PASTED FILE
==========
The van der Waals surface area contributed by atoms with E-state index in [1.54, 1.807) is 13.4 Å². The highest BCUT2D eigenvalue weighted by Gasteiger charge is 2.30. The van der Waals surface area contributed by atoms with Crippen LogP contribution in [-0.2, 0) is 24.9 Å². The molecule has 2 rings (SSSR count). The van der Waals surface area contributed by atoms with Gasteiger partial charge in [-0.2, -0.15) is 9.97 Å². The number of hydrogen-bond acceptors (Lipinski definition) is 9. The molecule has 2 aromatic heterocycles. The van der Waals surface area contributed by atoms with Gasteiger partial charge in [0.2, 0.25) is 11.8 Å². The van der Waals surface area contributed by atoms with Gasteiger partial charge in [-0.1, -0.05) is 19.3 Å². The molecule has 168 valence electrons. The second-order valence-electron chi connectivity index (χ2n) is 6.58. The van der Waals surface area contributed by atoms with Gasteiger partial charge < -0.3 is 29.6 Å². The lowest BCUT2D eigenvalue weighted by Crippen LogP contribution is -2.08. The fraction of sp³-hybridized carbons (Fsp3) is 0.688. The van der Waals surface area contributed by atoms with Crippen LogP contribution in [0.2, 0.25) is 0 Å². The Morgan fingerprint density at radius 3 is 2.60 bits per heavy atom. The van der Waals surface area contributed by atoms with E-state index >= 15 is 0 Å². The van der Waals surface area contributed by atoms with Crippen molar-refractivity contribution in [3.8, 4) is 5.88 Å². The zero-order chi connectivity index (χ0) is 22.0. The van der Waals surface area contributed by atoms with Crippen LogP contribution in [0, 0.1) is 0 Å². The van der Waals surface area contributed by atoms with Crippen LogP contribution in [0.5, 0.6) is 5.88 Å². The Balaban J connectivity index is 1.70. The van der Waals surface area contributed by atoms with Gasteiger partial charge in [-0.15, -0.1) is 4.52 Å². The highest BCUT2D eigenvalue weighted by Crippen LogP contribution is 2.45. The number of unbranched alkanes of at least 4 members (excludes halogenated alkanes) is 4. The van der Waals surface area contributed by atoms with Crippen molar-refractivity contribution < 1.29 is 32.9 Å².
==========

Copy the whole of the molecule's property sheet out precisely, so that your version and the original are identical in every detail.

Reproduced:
The van der Waals surface area contributed by atoms with E-state index in [1.54, 1.807) is 13.4 Å². The highest BCUT2D eigenvalue weighted by Gasteiger charge is 2.30. The van der Waals surface area contributed by atoms with Crippen LogP contribution in [-0.2, 0) is 24.9 Å². The molecule has 2 rings (SSSR count). The van der Waals surface area contributed by atoms with Gasteiger partial charge in [-0.2, -0.15) is 9.97 Å². The number of hydrogen-bond acceptors (Lipinski definition) is 9. The molecule has 2 aromatic heterocycles. The van der Waals surface area contributed by atoms with Gasteiger partial charge in [0.2, 0.25) is 11.8 Å². The van der Waals surface area contributed by atoms with Gasteiger partial charge in [-0.1, -0.05) is 19.3 Å². The molecule has 168 valence electrons. The second-order valence-electron chi connectivity index (χ2n) is 6.58. The van der Waals surface area contributed by atoms with Gasteiger partial charge < -0.3 is 29.6 Å². The lowest BCUT2D eigenvalue weighted by Crippen LogP contribution is -2.08. The fraction of sp³-hybridized carbons (Fsp3) is 0.688. The van der Waals surface area contributed by atoms with Crippen LogP contribution in [0.2, 0.25) is 0 Å². The Morgan fingerprint density at radius 3 is 2.60 bits per heavy atom. The van der Waals surface area contributed by atoms with E-state index >= 15 is 0 Å². The van der Waals surface area contributed by atoms with Crippen molar-refractivity contribution in [3.8, 4) is 5.88 Å². The zero-order chi connectivity index (χ0) is 22.0. The van der Waals surface area contributed by atoms with Crippen LogP contribution in [0, 0.1) is 0 Å². The van der Waals surface area contributed by atoms with Crippen LogP contribution in [0.5, 0.6) is 5.88 Å². The Balaban J connectivity index is 1.70. The van der Waals surface area contributed by atoms with Gasteiger partial charge in [-0.15, -0.1) is 4.52 Å². The highest BCUT2D eigenvalue weighted by Crippen LogP contribution is 2.45. The number of unbranched alkanes of at least 4 members (excludes halogenated alkanes) is 4. The van der Waals surface area contributed by atoms with Crippen molar-refractivity contribution < 1.29 is 32.9 Å².